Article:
Bob-Lo Excursion Company v. Michigan 333 U.S. 28 (1948)
BOB-LO EXCURSION COMPANY v. MICHIGAN 333 U.S. 28 (1948)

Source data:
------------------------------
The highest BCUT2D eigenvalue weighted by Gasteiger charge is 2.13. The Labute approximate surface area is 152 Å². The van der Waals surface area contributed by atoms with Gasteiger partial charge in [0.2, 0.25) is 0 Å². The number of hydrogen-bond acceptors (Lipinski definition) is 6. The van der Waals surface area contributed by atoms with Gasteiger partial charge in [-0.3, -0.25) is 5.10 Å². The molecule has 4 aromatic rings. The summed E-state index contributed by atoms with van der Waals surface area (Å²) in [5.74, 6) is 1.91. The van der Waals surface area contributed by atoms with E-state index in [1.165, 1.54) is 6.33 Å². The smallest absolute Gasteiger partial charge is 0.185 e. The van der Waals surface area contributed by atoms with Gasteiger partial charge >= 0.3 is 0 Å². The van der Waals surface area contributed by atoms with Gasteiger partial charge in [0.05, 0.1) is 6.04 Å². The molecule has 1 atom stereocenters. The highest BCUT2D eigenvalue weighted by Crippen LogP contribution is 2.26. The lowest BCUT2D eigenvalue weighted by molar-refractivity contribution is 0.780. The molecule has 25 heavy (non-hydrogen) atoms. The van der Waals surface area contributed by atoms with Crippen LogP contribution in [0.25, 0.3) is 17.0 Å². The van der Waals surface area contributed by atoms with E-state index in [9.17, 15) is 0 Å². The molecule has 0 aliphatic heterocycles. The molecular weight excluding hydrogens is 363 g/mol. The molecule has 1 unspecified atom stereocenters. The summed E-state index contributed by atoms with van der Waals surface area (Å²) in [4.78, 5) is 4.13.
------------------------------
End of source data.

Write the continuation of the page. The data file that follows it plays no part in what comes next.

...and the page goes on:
Although this decision unsettled interpretations of the commerce clause, it nevertheless dealt segregation another blow. A Detroit steamship company violated a state civil rights statute by refusing to transport a black girl to a local, though Canadian, destination. Justice wiley rutledge's majority opinion distinguished morgan v. virginia (1946) and stressed the local nature of transportation in upholding the statute. Justices william o. douglas and hugo l. black thought the law should be sustained because there could be no conflict with a congressional law; Chief Justice fred m. vinson and Justice robert h. jackson dissented, arguing that Morgan and hall v. decuir (1878) governed.
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